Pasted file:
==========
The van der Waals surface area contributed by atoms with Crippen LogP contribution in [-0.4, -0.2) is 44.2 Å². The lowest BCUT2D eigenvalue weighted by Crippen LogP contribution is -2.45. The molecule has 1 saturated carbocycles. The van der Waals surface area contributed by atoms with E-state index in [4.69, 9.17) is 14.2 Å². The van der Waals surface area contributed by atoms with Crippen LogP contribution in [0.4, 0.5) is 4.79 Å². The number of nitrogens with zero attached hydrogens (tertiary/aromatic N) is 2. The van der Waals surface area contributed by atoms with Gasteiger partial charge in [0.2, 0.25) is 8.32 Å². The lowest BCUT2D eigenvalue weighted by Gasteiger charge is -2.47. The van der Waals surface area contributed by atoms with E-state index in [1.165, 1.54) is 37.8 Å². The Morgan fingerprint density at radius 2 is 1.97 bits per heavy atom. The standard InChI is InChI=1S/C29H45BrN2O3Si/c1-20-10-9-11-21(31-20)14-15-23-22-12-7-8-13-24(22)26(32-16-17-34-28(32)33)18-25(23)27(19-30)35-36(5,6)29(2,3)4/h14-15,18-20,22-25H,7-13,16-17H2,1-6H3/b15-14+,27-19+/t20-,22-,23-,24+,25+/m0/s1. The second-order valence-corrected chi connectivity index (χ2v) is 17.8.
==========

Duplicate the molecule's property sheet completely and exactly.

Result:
The van der Waals surface area contributed by atoms with Crippen LogP contribution in [-0.4, -0.2) is 44.2 Å². The lowest BCUT2D eigenvalue weighted by Crippen LogP contribution is -2.45. The molecule has 1 saturated carbocycles. The van der Waals surface area contributed by atoms with E-state index in [4.69, 9.17) is 14.2 Å². The van der Waals surface area contributed by atoms with Crippen LogP contribution in [0.4, 0.5) is 4.79 Å². The number of nitrogens with zero attached hydrogens (tertiary/aromatic N) is 2. The van der Waals surface area contributed by atoms with Gasteiger partial charge in [0.2, 0.25) is 8.32 Å². The lowest BCUT2D eigenvalue weighted by Gasteiger charge is -2.47. The van der Waals surface area contributed by atoms with E-state index in [1.165, 1.54) is 37.8 Å². The Morgan fingerprint density at radius 2 is 1.97 bits per heavy atom. The standard InChI is InChI=1S/C29H45BrN2O3Si/c1-20-10-9-11-21(31-20)14-15-23-22-12-7-8-13-24(22)26(32-16-17-34-28(32)33)18-25(23)27(19-30)35-36(5,6)29(2,3)4/h14-15,18-20,22-25H,7-13,16-17H2,1-6H3/b15-14+,27-19+/t20-,22-,23-,24+,25+/m0/s1. The second-order valence-corrected chi connectivity index (χ2v) is 17.8.